Getting those last pieces was tough. Even though the shop which hosted the workshop (Stitch Playroom, which has since shut down) had a huge selection of fabrics, I still ended up having to buy more from www.gloriouscolor.com which is the biggest online stockist I am aware of for Kaffe Fassett Collective fabrics.
Of course as soon as my daughter saw the quilt she decided she wanted it for her bed and I had to make it bigger by adding an extra column of snowballs on the left and right sides!
All that fussy cutting of flowers meant that I had a huge stack of spare fabric. Given my desire not to end up with a stash of unused fabric I was starting to get anxious, and then I decided to cut the spare fabric into large squares and rectangles and sew them together very randomly to make a pieced back. This made almost the same size as the top and I supplemented it with some Tula Pink spotty fabric which has little rabbits as spots in places. Very cute. Now the quilt is double sided!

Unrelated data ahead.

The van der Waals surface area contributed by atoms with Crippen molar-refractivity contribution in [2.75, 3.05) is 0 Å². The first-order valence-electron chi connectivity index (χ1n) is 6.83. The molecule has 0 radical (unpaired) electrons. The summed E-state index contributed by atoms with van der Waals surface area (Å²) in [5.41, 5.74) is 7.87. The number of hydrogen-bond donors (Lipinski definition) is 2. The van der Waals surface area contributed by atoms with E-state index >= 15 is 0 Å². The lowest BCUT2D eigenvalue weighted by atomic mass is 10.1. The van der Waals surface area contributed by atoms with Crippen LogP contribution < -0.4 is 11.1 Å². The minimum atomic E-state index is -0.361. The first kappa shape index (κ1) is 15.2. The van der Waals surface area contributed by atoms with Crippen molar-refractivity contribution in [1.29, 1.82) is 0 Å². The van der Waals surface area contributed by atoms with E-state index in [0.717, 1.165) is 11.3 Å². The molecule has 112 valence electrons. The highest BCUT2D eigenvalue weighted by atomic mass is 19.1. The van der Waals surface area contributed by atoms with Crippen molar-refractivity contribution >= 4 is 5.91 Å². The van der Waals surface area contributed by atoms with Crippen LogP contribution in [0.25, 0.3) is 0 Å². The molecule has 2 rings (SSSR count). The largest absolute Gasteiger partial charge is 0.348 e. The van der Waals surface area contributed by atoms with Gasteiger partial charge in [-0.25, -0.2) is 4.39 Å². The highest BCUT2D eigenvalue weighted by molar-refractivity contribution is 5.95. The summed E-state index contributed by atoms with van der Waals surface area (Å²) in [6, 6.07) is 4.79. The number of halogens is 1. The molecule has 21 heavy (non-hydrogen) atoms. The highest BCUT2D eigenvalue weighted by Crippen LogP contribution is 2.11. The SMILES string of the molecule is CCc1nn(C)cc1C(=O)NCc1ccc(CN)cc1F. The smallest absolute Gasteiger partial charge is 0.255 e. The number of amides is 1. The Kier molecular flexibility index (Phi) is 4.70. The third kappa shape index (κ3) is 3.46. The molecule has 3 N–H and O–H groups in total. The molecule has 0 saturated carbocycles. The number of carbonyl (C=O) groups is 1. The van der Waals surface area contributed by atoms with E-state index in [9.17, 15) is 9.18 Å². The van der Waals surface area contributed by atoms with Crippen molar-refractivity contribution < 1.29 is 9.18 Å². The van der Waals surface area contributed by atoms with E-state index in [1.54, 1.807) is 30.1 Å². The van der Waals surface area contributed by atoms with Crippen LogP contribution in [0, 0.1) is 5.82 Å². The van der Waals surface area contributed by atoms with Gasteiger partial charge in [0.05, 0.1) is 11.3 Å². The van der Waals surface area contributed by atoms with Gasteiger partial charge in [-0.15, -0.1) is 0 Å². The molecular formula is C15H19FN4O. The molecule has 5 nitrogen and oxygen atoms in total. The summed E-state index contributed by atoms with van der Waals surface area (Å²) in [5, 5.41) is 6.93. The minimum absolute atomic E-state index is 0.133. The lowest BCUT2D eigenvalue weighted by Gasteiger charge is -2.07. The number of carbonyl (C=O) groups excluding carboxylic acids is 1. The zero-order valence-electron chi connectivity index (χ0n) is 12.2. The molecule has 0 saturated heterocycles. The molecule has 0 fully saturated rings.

I sewed on the cornerstones chain-piecing style and spent an entire weekend piecing the backing (how come random piecing still takes so long?!). After all that work, and due to the enormous size of the quilt I decided to get it long-arm quilted professionally, and so I handed it over to the very talented Suzet Pont. Suzet quilted an all over design through the snowballs, each border was quilted individually and the centre panel got a “chickenwire” type pattern. In the centre panel borders she stitched “For Elise love from Mama”, which makes this very special.
Here are some close ups of the quilting before I finished the binding:
I named the quilt Hothouse Flowers. It has a very tropical feel to it, and I feel that with brandon and Kaffe’s input I have really ended up with a quilt in the vision I went into the workshop with. I am not so sure I would have got such a good result had I done this entirely on my own, and I am grateful that I let go and allowed someone else to challenge my choices and tell me what to do!